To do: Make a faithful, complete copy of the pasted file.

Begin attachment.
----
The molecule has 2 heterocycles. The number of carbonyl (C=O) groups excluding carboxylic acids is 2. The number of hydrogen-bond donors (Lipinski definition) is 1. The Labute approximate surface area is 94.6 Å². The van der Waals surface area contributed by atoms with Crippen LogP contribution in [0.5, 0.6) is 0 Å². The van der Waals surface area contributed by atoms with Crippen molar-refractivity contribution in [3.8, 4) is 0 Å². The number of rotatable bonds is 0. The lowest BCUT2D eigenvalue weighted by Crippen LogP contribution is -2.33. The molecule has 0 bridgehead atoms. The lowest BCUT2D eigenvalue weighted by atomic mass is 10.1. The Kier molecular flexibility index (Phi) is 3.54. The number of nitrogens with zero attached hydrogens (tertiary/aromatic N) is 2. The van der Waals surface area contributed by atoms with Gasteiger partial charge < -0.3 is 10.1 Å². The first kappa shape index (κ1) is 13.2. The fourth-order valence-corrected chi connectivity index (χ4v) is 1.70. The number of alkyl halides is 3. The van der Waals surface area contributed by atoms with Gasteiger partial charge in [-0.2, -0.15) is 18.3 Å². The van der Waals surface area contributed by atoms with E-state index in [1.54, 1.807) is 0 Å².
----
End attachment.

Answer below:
The molecule has 2 heterocycles. The number of carbonyl (C=O) groups excluding carboxylic acids is 2. The number of hydrogen-bond donors (Lipinski definition) is 1. The Labute approximate surface area is 94.6 Å². The van der Waals surface area contributed by atoms with Crippen LogP contribution in [0.5, 0.6) is 0 Å². The van der Waals surface area contributed by atoms with Crippen molar-refractivity contribution in [3.8, 4) is 0 Å². The number of rotatable bonds is 0. The lowest BCUT2D eigenvalue weighted by Crippen LogP contribution is -2.33. The molecule has 0 bridgehead atoms. The lowest BCUT2D eigenvalue weighted by atomic mass is 10.1. The Kier molecular flexibility index (Phi) is 3.54. The number of nitrogens with zero attached hydrogens (tertiary/aromatic N) is 2. The van der Waals surface area contributed by atoms with Gasteiger partial charge < -0.3 is 10.1 Å². The first kappa shape index (κ1) is 13.2. The fourth-order valence-corrected chi connectivity index (χ4v) is 1.70. The number of alkyl halides is 3. The van der Waals surface area contributed by atoms with Gasteiger partial charge in [-0.2, -0.15) is 18.3 Å². The van der Waals surface area contributed by atoms with E-state index in [1.54, 1.807) is 0 Å².